For the sake of today’s post though….I will only focus on one book that *is* my primary read … No Time to Lose by Pema Chodron. I really enjoy it, her words are simple but profound. I am on Chapter 2. So far…I love it!

So? What are you reading?…and it does not have to be Buddhist reading. 🙂

Namaste…and be well,

Debra

An excerpt from Start Where You Are by Pema Chodron

LIGHTEN UP

Have you ever been caught in the heavy-duty scenario of feeling defeated and hurt, and then somehow, for no particular reason, you just drop it? It just goes, and you wonder why you made “much ado about nothing.” What was that all about?

I’d like to encourage us all to lighten up, to practice with a lot of gentleness. This compassion, this clarity, this openness are like something we have forgotten. Sitting here being gentle with ourselves, we’re rediscovering something. It’s like a mother reuniting with her child; having been lost to each other for a long, long time, they reunite. The way to reunite with bodhichitta (awakened heart) is to lighten up in your practice and in your life.

Start Where You Are By Pema Chodron

Between Misery & Complaints

” It is interesting to me that people don’t see any connection between their misery and their complaints — their feeling of being a victim; the feeling that everyone is doing something to them. It’s amazing. How many times has this connection been pointed out in the dharma talks? How many? And yet because of our fear we won’t look.” ~ Charlotte Joko Beck, Everyday Zen, Love & Work

Fear does many things to us. When fear is valid; it keeps us safe. When it is not valid; it holds us back.  ~ Debra

Book Review: Rebel Buddha: On the Road to Freedom

Rebel Buddha: On the Road to FreedomIn Rebel Buddha, Dzogchen Ponlop Rinpoche gives us a guidebook for leaving behind the status-quo and becoming the rebel that’s inside you.  No, not like a ‘James Dean’ rebel but a rebel from the world of illusion that we create.  DPR drops all the tradition Buddhist lingo and lays out the path to achieving freedom in a more accessible language.

I have to admit I initially was having difficulty resonating with the book but about halfway it started to click and after re-reading it,  I really appreciate what he wrote much more.  The book offers a challenge to our normal habits, traditions, view of self and practice. It allows us to truly discover the ‘why’ of Buddhism.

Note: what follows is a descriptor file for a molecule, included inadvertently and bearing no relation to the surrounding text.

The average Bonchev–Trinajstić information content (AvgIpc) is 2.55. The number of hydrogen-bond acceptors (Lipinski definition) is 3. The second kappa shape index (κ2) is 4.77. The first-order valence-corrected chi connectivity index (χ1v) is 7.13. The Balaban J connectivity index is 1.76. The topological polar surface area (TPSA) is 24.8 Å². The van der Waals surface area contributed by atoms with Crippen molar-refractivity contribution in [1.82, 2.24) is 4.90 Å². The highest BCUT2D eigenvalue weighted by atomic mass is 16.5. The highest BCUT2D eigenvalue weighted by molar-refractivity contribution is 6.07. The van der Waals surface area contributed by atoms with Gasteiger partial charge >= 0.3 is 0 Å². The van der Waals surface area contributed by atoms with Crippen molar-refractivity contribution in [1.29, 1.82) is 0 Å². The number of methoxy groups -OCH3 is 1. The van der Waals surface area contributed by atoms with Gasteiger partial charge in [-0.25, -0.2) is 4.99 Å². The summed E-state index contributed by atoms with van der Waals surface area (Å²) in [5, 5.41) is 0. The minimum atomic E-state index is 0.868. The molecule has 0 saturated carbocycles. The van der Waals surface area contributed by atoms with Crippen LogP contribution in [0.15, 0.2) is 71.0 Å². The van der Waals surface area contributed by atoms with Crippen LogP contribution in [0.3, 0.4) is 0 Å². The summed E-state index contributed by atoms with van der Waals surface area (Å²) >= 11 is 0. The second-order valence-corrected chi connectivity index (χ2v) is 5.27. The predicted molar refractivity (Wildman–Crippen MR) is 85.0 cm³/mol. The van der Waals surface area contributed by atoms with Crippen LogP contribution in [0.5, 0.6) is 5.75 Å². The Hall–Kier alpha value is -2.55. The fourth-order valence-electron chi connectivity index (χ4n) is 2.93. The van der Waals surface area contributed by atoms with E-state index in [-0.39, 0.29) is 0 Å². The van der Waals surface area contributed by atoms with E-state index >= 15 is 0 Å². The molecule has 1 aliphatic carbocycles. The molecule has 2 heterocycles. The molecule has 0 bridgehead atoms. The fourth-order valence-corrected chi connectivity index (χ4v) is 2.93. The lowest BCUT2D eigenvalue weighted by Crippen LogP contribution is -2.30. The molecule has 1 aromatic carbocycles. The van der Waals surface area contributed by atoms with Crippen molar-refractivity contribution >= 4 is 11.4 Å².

What frees us from being stuck?  What cuts through our psychological blockages?  We need the courage of our rebel buddha heart to leap beyond forms, to go deeper into our practice and find a way to trust ourselves.  We must become our own guide.

The book has a wonderful appendix with an incredible explanation of meditation.  He describes mindfulness and analytical meditation practices and how to work with problems during the session.  He ends with some great poems like the following:

You are so creative
And your tricks are so original
Look at your magic
So deceptive, real, and endless

You are a great storyteller
So dramatic, colorful, and emotional
I love your stories
But do you realize that you’re telling them over and over and over?

You are such a dreamer
And you’re tirelessly so passionate
For your dream characters and the world
But do you see that you’re just dreaming

You are so familiar
Yet no one knows who you really are
Are you not called “thoughts” by some?
Are you really there-or simply my delusion

Are you not taught to be the true wisdom mind?
What a beautiful world this could be
If only I could see through this mind.

Well, it doesn’t really matter
Because I don’t exist without you!
“Who am I?” is perhaps the right question
After all, I’m just one of your many manifestations!

review by Digging the Dharma (Philip)